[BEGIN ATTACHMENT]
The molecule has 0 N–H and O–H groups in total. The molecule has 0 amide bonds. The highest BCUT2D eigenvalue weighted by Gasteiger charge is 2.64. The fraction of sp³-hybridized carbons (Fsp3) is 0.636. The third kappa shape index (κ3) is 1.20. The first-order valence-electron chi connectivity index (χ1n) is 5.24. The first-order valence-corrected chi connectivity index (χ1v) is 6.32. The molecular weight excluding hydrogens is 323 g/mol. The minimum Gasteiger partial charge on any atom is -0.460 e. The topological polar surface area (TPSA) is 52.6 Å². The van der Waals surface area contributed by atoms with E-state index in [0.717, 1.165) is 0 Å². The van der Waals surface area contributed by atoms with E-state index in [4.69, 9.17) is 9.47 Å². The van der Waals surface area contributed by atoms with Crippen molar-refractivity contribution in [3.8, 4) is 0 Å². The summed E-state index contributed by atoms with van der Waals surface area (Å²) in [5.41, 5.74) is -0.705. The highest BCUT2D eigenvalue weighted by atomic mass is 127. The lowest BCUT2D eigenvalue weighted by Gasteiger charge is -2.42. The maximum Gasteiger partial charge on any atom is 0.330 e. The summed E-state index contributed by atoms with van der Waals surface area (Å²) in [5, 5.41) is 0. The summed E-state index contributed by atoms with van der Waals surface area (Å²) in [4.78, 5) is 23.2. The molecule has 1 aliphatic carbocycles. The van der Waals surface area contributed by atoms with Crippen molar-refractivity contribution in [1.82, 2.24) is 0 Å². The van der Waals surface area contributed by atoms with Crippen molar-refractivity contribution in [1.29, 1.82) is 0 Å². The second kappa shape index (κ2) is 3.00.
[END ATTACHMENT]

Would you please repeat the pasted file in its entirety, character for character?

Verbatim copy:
The molecule has 0 N–H and O–H groups in total. The molecule has 0 amide bonds. The highest BCUT2D eigenvalue weighted by Gasteiger charge is 2.64. The fraction of sp³-hybridized carbons (Fsp3) is 0.636. The third kappa shape index (κ3) is 1.20. The first-order valence-electron chi connectivity index (χ1n) is 5.24. The first-order valence-corrected chi connectivity index (χ1v) is 6.32. The molecular weight excluding hydrogens is 323 g/mol. The minimum Gasteiger partial charge on any atom is -0.460 e. The topological polar surface area (TPSA) is 52.6 Å². The van der Waals surface area contributed by atoms with E-state index in [0.717, 1.165) is 0 Å². The van der Waals surface area contributed by atoms with E-state index in [4.69, 9.17) is 9.47 Å². The van der Waals surface area contributed by atoms with Crippen molar-refractivity contribution in [3.8, 4) is 0 Å². The summed E-state index contributed by atoms with van der Waals surface area (Å²) in [5.41, 5.74) is -0.705. The highest BCUT2D eigenvalue weighted by atomic mass is 127. The lowest BCUT2D eigenvalue weighted by Gasteiger charge is -2.42. The maximum Gasteiger partial charge on any atom is 0.330 e. The summed E-state index contributed by atoms with van der Waals surface area (Å²) in [5, 5.41) is 0. The summed E-state index contributed by atoms with van der Waals surface area (Å²) in [4.78, 5) is 23.2. The molecule has 1 aliphatic carbocycles. The van der Waals surface area contributed by atoms with Crippen molar-refractivity contribution in [1.82, 2.24) is 0 Å². The van der Waals surface area contributed by atoms with Crippen molar-refractivity contribution in [1.29, 1.82) is 0 Å². The second kappa shape index (κ2) is 3.00.